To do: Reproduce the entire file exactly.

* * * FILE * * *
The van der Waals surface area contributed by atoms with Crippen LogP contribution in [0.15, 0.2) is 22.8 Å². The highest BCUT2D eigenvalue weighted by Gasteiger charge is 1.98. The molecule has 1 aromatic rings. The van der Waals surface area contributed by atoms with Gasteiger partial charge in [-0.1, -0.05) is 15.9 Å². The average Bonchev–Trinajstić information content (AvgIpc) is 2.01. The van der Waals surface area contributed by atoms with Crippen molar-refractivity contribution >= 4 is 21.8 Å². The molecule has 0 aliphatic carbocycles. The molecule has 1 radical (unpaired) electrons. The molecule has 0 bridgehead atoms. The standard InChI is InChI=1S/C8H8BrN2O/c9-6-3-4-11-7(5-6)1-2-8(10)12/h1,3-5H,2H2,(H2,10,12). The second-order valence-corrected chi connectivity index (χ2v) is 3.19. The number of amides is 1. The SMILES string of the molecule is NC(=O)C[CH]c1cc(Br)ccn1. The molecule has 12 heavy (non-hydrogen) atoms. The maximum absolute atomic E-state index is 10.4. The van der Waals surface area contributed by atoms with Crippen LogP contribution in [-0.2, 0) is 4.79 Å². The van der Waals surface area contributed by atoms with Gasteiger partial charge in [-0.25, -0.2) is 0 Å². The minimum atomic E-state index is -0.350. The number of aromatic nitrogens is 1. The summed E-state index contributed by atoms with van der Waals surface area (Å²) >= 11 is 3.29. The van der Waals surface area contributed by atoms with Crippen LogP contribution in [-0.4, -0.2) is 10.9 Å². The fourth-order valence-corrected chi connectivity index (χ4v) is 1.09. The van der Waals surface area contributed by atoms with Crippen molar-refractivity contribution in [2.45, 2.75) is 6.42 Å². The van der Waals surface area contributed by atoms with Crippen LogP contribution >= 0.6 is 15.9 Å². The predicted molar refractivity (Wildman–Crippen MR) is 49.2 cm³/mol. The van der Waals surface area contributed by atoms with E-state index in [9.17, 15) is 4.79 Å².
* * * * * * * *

The van der Waals surface area contributed by atoms with Crippen LogP contribution in [0.15, 0.2) is 22.8 Å². The highest BCUT2D eigenvalue weighted by Gasteiger charge is 1.98. The molecule has 1 aromatic rings. The van der Waals surface area contributed by atoms with Gasteiger partial charge in [-0.1, -0.05) is 15.9 Å². The average Bonchev–Trinajstić information content (AvgIpc) is 2.01. The van der Waals surface area contributed by atoms with Crippen molar-refractivity contribution >= 4 is 21.8 Å². The molecule has 0 aliphatic carbocycles. The molecule has 1 radical (unpaired) electrons. The molecule has 0 bridgehead atoms. The standard InChI is InChI=1S/C8H8BrN2O/c9-6-3-4-11-7(5-6)1-2-8(10)12/h1,3-5H,2H2,(H2,10,12). The second-order valence-corrected chi connectivity index (χ2v) is 3.19. The number of amides is 1. The SMILES string of the molecule is NC(=O)C[CH]c1cc(Br)ccn1. The molecule has 12 heavy (non-hydrogen) atoms. The maximum absolute atomic E-state index is 10.4. The van der Waals surface area contributed by atoms with Crippen LogP contribution in [-0.2, 0) is 4.79 Å². The van der Waals surface area contributed by atoms with Gasteiger partial charge in [-0.25, -0.2) is 0 Å². The minimum atomic E-state index is -0.350. The number of aromatic nitrogens is 1. The summed E-state index contributed by atoms with van der Waals surface area (Å²) >= 11 is 3.29. The van der Waals surface area contributed by atoms with Crippen LogP contribution in [-0.4, -0.2) is 10.9 Å². The fourth-order valence-corrected chi connectivity index (χ4v) is 1.09. The van der Waals surface area contributed by atoms with Crippen molar-refractivity contribution in [2.45, 2.75) is 6.42 Å². The van der Waals surface area contributed by atoms with Crippen LogP contribution >= 0.6 is 15.9 Å². The predicted molar refractivity (Wildman–Crippen MR) is 49.2 cm³/mol. The van der Waals surface area contributed by atoms with E-state index in [9.17, 15) is 4.79 Å².